The House of Representatives has voted to use Congressional Review Act (CRA) authority to repeal indirect auto lending guidance issued by the Consumer Financial Protection Bureau. S.J. Res. 57 passed the House by a vote of 234-175. Speaker of the House Paul Ryan (R-Wis) released a statement on the passage of S.J. Res. 57, which marks the 16the time this Congress has used the CRA. "Today’s vote will bring change and make things easier for consumers and businesses alike within the auto lending marketplace. By rescinding this guidance—which was issued without consideration of the adverse effects on consumers—we are building on our efforts to ensure onerous, unnecessary regulations no longer interfere with the growing economy," stated Ryan.
2013 guidance. The vote applies to the Bureau’s 2013 guidance entitled "Indirect Auto Lending and Compliance with the Equal Credit Opportunity Act" (CFPB Bulletin 2013-02). An indirect loan is financing offered to a consumer through an automobile dealer, instead of directly from a consumer’s bank or credit union. According to a Statement of Administration Policy, the CFPB bulletin limits the ability of auto dealers to offer auto loans to their customers.
The CFPB issued the guidance to ensure compliance with the Equal Credit Opportunity Act and to institute more rigorous oversight of the automobile financing process to eliminate discriminatory practices. However, Section 1029 of Dodd-Frank forbids the Bureau from regulating auto dealers. In addition, the bulletin was not issued pursuant to notice-and-comment rulemaking, and as a result, it was issued without allowing public comment. Some auto dealers feel that it threatens their ability to negotiate the terms of loans with their customers and that the guidance has been used to sanction auto financing companies.
Floor debate. House Financial Services Committee Chairman Jeb Hensarling (R-Texas) stated that "consumers are being hurt." He also pointed out that the CFPB didn’t engage in rulemaking, and issued the guidance without notice and comment. Hensarling criticized the CFPB, stating that "They couldn’t come up with any data of this purported violation of the Equal Credit Opportunity Act" and pointed out that auto dealers by law cannot keep records on the race of their customers. Instead of using data, Hensarling stated that the Bureau "guessed" by using zip code information and consumers’ last names. He referred to analysis by the Wall Street Journal showing that credit worthy borrowers could have to pay up to $586 more for their auto loans as a result of the guidance.
Maxine Waters (D-Calif), Ranking Member of the Committee on Financial Services, spoke on the floor of the House in opposition of the resolution, stating that the guidance "was issued to provide clarity to indirect auto lenders and protect auto loan borrowers from discrimination."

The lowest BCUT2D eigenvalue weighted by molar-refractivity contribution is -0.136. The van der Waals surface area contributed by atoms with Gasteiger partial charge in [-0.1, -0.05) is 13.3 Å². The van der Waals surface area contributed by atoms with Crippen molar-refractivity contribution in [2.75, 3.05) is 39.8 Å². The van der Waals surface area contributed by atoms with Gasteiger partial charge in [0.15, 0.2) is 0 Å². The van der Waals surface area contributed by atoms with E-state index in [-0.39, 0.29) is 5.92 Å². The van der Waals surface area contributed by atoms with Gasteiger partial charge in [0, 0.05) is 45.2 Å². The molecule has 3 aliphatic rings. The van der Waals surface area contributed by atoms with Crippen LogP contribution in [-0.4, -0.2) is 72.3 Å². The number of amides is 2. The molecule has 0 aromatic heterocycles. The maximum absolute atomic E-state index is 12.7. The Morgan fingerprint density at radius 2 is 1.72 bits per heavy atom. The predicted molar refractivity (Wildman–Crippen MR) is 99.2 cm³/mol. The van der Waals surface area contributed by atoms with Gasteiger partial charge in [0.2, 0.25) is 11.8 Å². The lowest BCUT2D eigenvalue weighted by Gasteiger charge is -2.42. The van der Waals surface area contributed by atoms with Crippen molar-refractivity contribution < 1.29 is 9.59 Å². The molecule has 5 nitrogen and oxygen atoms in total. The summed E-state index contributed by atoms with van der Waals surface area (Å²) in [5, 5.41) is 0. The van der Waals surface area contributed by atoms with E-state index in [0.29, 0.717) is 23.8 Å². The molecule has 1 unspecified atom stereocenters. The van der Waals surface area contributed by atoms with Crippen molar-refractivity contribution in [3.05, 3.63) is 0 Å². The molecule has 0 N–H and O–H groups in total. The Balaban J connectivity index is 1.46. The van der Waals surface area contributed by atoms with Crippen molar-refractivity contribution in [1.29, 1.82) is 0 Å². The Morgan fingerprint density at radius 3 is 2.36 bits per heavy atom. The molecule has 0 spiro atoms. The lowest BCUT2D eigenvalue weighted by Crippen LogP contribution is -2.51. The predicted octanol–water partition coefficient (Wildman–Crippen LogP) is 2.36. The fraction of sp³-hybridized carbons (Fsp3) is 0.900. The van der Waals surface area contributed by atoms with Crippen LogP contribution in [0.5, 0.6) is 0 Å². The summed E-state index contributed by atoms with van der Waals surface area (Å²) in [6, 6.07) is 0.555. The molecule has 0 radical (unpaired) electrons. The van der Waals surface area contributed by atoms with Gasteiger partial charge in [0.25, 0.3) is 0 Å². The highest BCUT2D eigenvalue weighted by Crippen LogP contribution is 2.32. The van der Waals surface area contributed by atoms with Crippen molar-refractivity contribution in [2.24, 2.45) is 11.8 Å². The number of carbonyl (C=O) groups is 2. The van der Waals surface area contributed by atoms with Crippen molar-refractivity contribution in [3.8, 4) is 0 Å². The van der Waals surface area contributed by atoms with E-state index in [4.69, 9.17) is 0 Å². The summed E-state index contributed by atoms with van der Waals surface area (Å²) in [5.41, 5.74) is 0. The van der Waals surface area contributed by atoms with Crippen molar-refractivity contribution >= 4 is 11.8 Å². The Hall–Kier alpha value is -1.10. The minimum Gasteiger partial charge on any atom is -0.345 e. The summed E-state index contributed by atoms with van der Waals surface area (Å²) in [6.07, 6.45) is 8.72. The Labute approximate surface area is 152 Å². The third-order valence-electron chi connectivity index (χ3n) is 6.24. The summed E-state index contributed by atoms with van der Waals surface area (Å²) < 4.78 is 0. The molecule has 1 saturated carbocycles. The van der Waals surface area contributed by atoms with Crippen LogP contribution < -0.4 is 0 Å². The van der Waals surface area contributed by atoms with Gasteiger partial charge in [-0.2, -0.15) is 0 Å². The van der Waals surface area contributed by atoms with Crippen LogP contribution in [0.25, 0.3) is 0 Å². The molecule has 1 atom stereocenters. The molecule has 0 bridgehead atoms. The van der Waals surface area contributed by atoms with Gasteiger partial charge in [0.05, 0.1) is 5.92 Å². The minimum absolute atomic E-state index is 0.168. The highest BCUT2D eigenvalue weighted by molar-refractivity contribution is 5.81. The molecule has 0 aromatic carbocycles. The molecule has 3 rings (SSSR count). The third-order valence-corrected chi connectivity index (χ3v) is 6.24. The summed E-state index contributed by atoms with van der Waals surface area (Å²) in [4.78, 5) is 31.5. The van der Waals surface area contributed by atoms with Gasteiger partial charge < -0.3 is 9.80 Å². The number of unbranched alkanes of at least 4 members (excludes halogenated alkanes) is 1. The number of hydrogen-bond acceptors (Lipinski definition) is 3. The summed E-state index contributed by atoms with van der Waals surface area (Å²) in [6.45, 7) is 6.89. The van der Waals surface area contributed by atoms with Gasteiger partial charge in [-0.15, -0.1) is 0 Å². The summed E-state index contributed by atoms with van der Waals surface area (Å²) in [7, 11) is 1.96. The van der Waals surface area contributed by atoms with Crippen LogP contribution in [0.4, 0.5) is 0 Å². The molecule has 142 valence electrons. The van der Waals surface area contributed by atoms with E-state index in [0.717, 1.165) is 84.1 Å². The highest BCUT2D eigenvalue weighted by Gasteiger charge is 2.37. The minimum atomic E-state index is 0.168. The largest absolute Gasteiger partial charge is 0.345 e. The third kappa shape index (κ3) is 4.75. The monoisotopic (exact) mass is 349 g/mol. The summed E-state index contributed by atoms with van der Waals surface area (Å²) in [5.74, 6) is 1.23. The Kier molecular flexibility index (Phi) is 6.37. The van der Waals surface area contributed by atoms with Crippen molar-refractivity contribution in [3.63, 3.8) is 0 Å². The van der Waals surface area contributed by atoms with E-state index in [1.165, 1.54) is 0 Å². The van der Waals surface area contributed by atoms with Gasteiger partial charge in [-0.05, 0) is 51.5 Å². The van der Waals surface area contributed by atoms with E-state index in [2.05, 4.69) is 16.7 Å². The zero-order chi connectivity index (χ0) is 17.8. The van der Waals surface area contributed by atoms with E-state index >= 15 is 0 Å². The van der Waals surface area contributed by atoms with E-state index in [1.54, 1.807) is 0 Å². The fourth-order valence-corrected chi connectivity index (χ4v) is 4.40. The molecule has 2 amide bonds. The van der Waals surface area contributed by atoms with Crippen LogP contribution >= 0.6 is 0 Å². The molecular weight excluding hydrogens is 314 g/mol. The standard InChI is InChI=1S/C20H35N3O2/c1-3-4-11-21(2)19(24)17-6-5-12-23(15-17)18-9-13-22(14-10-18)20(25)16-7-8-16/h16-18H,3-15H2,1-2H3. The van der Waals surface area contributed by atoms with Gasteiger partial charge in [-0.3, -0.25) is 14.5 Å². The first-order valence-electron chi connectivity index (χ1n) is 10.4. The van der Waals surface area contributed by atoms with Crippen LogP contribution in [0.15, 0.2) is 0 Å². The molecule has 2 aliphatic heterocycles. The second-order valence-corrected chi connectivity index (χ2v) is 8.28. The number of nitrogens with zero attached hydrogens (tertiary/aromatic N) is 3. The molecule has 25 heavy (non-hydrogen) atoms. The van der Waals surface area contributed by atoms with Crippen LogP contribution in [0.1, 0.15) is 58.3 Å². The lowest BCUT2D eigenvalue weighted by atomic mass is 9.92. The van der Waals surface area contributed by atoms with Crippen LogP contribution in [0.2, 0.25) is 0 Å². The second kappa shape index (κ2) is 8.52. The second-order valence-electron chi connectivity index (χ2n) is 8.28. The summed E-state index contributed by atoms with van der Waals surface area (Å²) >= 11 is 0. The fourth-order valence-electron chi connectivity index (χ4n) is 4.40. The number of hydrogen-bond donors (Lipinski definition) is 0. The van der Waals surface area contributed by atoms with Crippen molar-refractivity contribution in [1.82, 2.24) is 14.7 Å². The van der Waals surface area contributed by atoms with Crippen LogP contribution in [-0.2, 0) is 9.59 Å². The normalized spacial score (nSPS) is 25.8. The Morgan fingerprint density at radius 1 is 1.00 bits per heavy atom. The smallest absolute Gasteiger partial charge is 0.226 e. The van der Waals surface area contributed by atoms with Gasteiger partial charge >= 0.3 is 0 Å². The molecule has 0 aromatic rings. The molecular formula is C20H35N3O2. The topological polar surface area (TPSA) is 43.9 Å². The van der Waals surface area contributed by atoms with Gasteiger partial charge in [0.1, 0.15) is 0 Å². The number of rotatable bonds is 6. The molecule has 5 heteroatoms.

Waters said the auto lending industry is a "market where discriminatory practices have been well documented" and that the Bureau "has levied more than $140 million in fines and penalties against lenders for engaging in discriminatory auto lending practices." She referenced an investigation by the National Fair Housing Alliance found that 62 percent of the time, "high qualified minority borrowers seeking purchase and financing options for a car received more costly pricing options than less qualified white borrowers received for the same vehicle." According to the report, "less qualified" white borrowers were presented with more financing options 75 percent of the time.
Reaction. Representative Steve Pearce (R-NM) issued a statement after the vote, accusing the Bureau of using "questionable reasoning to extend jurisdiction over the automobile dealer industry, even though they’re specifically prohibited from doing so." Pearce stated that the guidance "blatantly ignored due process for businesses and imposed regulations on an industry that relies on competition."
According to Rep. Lee Zeldin (R-NY) "By cutting off the ability of auto lenders to provide discounted auto loans to their customers, the CFPB harms so many low- and lower middle-income borrowers who are seeking auto loans, the same people they are claiming to protect." Representative Claudia Tenney (R-NY) also voted for the resolution, stating that it will fix an "overstep" by the CFPB, and will result in more leasing options for consumers. Tenney accused the Bureau of eliminating auto dealer flexibility to discount interest rates offered to consumers and stated that the rollback will enable an auto dealer to help a customer with a difficult credit history purchase a car with a reasonable interest on the loan.
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